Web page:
Praise

“This collection is a must-read – not only for those who plan on becoming parents, or who have experienced similar losses of their own – but for people who like good writing, and appreciate the personal essay genre for the difficult questions these writers confront.

In addition to loss, another emotion that unites these essays is love: for having optimism, for having conceived, for having grief – for having given life in all its many forms. The aptly chosen “How” and “What” of the title ask as many questions as they answer, and in doing so provide much-needed guidance.”

Elizabeth Ross

*

“As one of the first readers this book has had, I asked myself what comfort I might take from their stories, what wisdom. I suspect that word “wisdom” might make these writers squirm. While there may be much we can take away in terms of understanding and insight, it is not the writers’ intention to advise or instruct. If they give advice it’s mostly of the cautionary sort (“Expect anything”). The purpose of these essays, of writing them and publishing them together in this way, is less to provide an answer than to provide an example, less to inform than to explore, to share a story, or stories, that might have a wider resonance. And yet I did feel comforted as I read, more than comforted. I felt happy to be alive and in such company.”

– Kim Jernigan, from the Foreword, “Navigating Loss”

*

How to Expect What You’re Not Expecting is a brave and beautiful anthology that walks right into those tough, unexpected moments.

– Bonnie Way, (untrainedhousewife)

*

“That’s also why How to Expect What You’re Not Expecting doesn’t feel like an endlessly solemn or morbid affair. Because it is, at heart, an attempt to normalize miscarriage, and thus locate it as just one part of the larger narratives of pregnancy and parenthood, you actually come away from the anthology lighter than you went in. For moms and dads alike, it opens up a space to grapple with a kind of grief that remains extremely difficult to put into words.”

– Michael Hingston, of the Edmonton Journal

*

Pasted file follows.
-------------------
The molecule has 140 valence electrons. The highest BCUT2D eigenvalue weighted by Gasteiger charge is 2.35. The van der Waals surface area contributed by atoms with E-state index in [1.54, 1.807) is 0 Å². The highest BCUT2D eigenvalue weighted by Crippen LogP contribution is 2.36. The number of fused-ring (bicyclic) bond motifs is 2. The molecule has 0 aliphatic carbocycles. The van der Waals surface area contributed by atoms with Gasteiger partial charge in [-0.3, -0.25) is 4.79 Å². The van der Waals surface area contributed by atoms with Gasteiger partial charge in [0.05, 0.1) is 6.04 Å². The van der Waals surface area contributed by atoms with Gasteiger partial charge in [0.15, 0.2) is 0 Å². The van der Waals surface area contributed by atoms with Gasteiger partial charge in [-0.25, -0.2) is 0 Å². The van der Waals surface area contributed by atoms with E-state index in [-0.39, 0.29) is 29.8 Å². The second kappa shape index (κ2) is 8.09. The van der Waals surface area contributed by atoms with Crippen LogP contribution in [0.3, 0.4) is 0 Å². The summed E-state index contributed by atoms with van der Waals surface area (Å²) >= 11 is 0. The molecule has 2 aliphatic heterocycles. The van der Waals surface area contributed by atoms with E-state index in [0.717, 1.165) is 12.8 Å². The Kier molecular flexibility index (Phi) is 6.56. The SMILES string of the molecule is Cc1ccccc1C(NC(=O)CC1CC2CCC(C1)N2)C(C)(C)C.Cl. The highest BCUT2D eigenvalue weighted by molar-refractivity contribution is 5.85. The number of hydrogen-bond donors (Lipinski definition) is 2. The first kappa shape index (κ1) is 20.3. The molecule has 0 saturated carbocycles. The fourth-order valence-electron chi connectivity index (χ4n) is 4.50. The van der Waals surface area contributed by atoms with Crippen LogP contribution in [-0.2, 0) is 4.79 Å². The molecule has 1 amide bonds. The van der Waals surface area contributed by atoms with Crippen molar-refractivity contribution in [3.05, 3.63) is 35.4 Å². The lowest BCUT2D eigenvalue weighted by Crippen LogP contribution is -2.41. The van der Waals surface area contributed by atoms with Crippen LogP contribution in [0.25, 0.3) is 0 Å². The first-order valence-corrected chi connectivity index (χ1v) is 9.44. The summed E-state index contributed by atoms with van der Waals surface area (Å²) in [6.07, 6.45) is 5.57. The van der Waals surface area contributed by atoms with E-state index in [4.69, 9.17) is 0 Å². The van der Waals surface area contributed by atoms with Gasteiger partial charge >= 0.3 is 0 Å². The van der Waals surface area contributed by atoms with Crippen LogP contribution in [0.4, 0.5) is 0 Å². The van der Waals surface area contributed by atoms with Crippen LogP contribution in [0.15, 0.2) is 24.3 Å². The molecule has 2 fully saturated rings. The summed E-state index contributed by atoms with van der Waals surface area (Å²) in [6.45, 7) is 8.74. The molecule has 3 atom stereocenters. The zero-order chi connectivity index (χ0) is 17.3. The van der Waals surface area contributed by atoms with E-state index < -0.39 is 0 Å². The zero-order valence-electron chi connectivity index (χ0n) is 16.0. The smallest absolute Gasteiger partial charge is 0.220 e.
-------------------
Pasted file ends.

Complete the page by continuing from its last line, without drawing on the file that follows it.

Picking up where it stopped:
“This is a necessary book, friends. A book about loss and heartache, hope and love. A book of sorrow and consolation. A book brimming with resilience, beauty, grief, and above all with language that knows precisely what it’s doing.”

-Co-editor Lisa Martin-DeMoor on the release of  the book.

*

How to Expect What You’re Not Expecting brims with sadness, but it also acts as a container of light, helping us to see each other a bit better across unthinkable darkness.”

– Rebecca Higgins for the Telegraph-Journal

*

“This is a strong collection of writing from a group of very talented authors. I was impressed at the variety and the depth of the stories here…there’s lessons to take away from each piece. These are stories of loss, but they are also stories of great hope and strength. The book is very well organized and speaks a message as a whole, as well as individually from the different authors. Well done–a worthwhile read and a good book to have on your shelf. I’ll be recommending this book to many friends–both those that have experienced deep loss themselves, as well as those who are simply walking through the regular ups and downs of life. There’s something here for everyone.”

– Amazon reader

*

“What an interesting and helpful book! The essays in this collection are genuine, wise, and sometimes even funny. The writing is first rate, and the stories are not soon forgotten.”

– Amazon reader

*

“Each of the twenty essays in this anthology takes the reader on a journey, not only through the unexpected loss related to pregnancy and parenthood but also through the struggles of each writer in the telling. This is a book to read more than once. It is a book to be shared. Hopefully it will inspire others to give voice to their own unspoken stories… I think this book is important because of the variety of stories it contains and how, together, they bear witness to losses that are individual and yet somehow universal. This book is food for thought and reflection, for anyone – but for those going through such a loss, it opens a window to possibilities, and offers reason to hope.”

– Janet Baker, in The Current.

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